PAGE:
Imported cases of COVID-19 identified across Mexico during early March. Risk to wider public is low.

Severity: Informational Alert

The locations affected by this alert are:

  • Mexico City
  • Mazatlan
  • San Cristobal de las Casas
  • Monclova
  • Acuna
  • Torreon
  • Culiacan
  • Saltillo
  • Tuxtla Gutierrez

This alert began 03 Mar 2020 09:15 GMT and is scheduled to expire 04 May 2020 23:59 GMT.

  • Incident: Imported cases of coronavirus disease (COVID-19)
  • Location(s): Mexico City, and states of Coahuila, Chiapas, and Sinaloa (map)
  • Period: February-March 2020
  • Cases: 5

Mexican health officials reported an additional four imported cases of coronavirus disease (COVID-19) Feb. 29-March 2, bringing the total case count to five since Feb. 28. Cases have been reported in Mexico City (2) and in Coahuila (1), Chiapas (1), and Sinaloa (1) states. The individuals had recently returned from a trip to Italy, where an outbreak is ongoing. The infected individuals are receiving treatment in isolation, and all close contacts are being monitored for symptoms according to protocol. The risk to the wider public remains low. This information represents the most recent data as of March 3.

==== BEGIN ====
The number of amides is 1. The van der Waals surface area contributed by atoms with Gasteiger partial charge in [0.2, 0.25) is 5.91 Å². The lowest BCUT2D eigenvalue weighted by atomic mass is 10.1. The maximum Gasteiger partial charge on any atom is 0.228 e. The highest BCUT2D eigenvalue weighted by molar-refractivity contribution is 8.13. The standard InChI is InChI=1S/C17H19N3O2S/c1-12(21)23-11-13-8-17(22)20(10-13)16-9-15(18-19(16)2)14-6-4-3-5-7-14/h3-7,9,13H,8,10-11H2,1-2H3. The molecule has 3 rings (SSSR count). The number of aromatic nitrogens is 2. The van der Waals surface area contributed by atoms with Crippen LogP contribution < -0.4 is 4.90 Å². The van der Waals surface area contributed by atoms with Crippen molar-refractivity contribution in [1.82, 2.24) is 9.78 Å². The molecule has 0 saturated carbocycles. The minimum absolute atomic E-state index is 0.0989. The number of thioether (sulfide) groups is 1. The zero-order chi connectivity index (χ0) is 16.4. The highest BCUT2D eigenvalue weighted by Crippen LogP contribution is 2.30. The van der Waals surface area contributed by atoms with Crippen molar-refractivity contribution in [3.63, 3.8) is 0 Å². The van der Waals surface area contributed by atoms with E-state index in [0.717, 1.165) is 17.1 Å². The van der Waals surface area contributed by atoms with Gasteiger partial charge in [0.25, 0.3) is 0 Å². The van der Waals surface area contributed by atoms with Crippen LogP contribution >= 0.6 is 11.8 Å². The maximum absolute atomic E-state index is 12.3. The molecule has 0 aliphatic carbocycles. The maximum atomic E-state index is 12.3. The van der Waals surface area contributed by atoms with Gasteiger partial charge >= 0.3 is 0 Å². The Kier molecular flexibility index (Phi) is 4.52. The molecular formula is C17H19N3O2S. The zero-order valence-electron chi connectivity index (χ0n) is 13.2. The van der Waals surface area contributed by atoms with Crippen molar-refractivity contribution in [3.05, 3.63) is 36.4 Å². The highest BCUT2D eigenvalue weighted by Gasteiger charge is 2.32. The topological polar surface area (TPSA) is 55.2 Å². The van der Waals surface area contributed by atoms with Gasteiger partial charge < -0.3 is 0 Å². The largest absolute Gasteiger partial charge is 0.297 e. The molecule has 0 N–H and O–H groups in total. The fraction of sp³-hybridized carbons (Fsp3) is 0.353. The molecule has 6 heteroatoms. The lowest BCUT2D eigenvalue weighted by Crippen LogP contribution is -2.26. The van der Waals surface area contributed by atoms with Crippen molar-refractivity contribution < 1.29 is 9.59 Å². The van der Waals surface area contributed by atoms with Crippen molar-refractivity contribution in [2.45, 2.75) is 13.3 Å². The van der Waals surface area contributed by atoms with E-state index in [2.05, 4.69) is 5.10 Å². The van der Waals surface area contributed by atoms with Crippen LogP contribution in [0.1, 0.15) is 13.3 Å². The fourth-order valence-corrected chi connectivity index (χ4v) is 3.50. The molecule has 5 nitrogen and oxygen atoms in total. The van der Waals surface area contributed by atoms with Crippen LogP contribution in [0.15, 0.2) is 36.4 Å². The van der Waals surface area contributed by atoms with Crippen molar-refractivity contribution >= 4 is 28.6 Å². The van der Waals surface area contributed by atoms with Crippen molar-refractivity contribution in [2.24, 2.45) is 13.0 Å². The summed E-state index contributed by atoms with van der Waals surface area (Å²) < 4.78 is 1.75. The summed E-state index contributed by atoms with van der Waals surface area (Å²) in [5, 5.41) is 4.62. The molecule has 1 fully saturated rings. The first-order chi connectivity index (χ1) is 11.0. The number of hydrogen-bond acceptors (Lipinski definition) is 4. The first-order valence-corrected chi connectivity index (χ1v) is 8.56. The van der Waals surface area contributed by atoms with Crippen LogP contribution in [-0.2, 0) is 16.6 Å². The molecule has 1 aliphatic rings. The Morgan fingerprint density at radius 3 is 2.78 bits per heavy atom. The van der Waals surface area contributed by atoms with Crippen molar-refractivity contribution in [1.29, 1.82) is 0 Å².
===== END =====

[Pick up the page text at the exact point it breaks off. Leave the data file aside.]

Background and Analysis
Imported cases of this disease are expected by health authorities as disease surveillance continues globally. Older individuals, infants, and those with chronic illness are more susceptible to infection and are at increased risk for severe complications. Human-to-human transmission can occur, though it remains unclear how easily the virus spreads between people. Preliminary investigations indicate the course of illness is not as severe nor as contagious as seasonal influenza.

COVID-19 is a viral respiratory disease caused by infection with the SARS-CoV-2 virus (previously known as 2019-nCoV). Symptoms occur 1-14 days following exposure (average of 3-7 days). These symptoms include fever, fatigue, cough, difficulty breathing, sometimes worsening to pneumonia and kidney failure - especially in those with underlying medical conditions.

Emphasize basic health precautions, especially frequent handwashing with soap and water, or an alcohol-based hand sanitizer if soap and water are unavailable. Practice good coughing/sneezing etiquette (i.e., covering coughs and sneezes with a disposable tissue, maintaining distance from others, and washing hands). There is no evidence that the influenza vaccine, antibiotics, or antiviral medications will prevent this disease, highlighting the importance of diligent basic health precautions.

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